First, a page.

▲ You need to watch stats and block graphs and suchlike. Yamaha's XT1200Z Super Tenere didn't really outsell BMW's R1200GS in September 2017. But looked at more "holistically", this is the UK new bike sales podium for last month. Adventure sport and big bikes are up. Everything else must try harder. Triumph came fourth.
But remember, these are just September 2017 numbers. Triumph, for instance, is actually having a great year overall thanks in part to its chronically successful Bonneville range (which includes the new Bobber). It's simply that for this month, for whatever reason, Hinckley saw a sales reduction when compared to the same month last year. It happens.
In terms of which bike styles and engine sizes are in vogue, and which are out, only the adventure sports bike market (as championed by the currently all-conquering 998cc Honda Africa Twin) raised its game with 665 bikes sold. Everything else was down. As for engine capacities, the 651cc - 1,000cc sector grew by a modest 1.3 percent.
What does it all mean? Who knows? It just seems to get worse and worse, and we suspect that Brexit (always a convenient whipping boy) has little or nothing to do with it. But the western world is continuing to polarise, and market stability looks a far off dream—and there's been some weird Biblical planetary alignment going on, and no doubt the pundits and economists and religious leaders have other explanations. We're drawing no conclusions.
But for what it's worth, the UK car market is also down. For September 2017, the drop is 9.3 percent when compared to September 2016. And over the past twelve months, the drop is 3.9 percent. Unsurprisingly perhaps, electric and hybrid car sales are up. Diesel is way down. Petrol is still king.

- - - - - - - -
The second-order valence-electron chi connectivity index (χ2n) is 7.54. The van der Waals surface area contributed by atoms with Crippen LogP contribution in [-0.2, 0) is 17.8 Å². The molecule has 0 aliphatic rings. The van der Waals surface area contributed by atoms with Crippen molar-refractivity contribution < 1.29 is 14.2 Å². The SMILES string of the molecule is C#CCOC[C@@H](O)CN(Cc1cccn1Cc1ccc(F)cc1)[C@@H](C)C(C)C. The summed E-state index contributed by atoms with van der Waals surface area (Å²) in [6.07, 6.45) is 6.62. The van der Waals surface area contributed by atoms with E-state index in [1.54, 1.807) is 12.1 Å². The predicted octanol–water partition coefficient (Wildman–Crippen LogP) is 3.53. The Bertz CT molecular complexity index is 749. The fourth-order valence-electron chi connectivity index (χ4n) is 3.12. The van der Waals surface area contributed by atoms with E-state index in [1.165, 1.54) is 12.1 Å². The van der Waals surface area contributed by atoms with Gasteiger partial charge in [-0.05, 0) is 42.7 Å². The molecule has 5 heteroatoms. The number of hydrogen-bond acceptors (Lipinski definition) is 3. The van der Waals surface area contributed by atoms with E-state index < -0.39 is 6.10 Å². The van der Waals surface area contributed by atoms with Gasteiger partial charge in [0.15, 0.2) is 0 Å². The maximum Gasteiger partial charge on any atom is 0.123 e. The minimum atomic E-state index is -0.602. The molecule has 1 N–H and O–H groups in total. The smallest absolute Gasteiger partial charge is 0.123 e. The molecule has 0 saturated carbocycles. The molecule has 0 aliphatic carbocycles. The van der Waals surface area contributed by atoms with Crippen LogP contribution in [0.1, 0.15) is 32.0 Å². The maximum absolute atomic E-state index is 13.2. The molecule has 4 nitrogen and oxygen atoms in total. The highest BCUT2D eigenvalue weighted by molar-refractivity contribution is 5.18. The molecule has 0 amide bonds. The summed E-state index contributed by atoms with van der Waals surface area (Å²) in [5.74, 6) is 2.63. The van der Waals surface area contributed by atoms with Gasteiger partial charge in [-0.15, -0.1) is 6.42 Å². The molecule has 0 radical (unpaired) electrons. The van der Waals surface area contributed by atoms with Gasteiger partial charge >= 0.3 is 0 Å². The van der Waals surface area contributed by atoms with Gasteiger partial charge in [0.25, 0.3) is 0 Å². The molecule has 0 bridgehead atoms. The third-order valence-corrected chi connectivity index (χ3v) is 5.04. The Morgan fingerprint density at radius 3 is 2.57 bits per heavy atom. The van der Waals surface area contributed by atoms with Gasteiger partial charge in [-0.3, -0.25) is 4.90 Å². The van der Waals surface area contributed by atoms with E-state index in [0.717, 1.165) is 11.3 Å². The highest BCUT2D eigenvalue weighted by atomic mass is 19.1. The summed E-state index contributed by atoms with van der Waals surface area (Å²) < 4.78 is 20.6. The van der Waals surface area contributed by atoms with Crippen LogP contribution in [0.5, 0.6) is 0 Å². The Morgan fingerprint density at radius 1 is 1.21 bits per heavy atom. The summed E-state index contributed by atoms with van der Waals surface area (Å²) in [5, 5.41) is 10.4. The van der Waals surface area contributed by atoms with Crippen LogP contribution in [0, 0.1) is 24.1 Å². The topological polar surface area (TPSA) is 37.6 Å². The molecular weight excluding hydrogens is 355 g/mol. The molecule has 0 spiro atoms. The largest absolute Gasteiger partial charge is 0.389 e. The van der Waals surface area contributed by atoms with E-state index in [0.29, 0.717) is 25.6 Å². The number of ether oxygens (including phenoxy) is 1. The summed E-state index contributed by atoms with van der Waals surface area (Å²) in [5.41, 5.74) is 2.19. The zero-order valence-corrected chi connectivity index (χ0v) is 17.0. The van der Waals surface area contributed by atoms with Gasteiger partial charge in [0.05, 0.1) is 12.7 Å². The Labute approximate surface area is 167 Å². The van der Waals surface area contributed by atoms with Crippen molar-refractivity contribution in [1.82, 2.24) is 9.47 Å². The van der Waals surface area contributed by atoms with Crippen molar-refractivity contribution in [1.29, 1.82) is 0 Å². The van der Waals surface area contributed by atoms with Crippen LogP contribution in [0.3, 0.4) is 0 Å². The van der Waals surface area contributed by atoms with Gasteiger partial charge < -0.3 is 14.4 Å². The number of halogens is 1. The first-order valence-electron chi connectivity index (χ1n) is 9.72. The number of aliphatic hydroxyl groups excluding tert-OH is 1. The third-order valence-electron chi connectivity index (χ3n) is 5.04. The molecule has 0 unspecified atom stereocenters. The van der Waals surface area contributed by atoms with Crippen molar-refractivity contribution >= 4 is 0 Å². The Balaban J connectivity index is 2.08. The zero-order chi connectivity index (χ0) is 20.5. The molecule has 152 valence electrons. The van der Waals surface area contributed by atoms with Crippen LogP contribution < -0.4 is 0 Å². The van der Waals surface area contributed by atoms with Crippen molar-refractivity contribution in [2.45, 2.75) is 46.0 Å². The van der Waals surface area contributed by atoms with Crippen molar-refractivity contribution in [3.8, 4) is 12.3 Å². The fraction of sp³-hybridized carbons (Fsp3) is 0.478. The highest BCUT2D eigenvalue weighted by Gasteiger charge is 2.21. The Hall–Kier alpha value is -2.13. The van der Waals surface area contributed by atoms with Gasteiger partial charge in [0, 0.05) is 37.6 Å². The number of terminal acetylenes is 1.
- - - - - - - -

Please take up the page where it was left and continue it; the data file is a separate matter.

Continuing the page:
Amen to that.
British Home Secretary's under 18 acid test
New legislation to stop people doing bad things
UK Home Secretary Amber Rudd (image immediately above) has devised a cunning way to halt the modern national phenomenon of scooter jacking. Speaking at the recent Conservative Party Annual Conference in Manchester, 54-year old Rudd (MP for Hastings & Rye) has proposed "drastically limiting" the sale of acid to under 18-year olds. Or, looked at another way, 19-year old scooter jackers will still be at liberty to purchase as much acid as they desire, and then hand it over to younger siblings and friends to deploy at will and at leisure.
Of course, the police will correspondingly enjoy new powers to explore the reasons why anyone is carrying acid in public and, if necessary, arrest them for possession of a dangerous substance—never mind that the coppers already have such powers and it hasn't done much prevent the hundreds of acid attacks that have taken place so far in 2017—and we include the revenge attacks usually perpetrated by disgruntled lovers and husbands, the majority of whom are of Asian ethnicity.
Once again, the government knee-jerk reaction has focussed upon the method of the crime rather than the underlying problem—which is simply that scooters and motorcycles are easy to locate, easy to steal, easy to hide, and easy to dispose of (in whole if not in parts).
Rudd has been quoted as saying, "Acid attacks are absolutely revolting. We have all seen the pictures of victims who never fully recover—endless surgeries, lives ruined. So I am also announcing a new offence, to prevent the sale of acids to under-18s."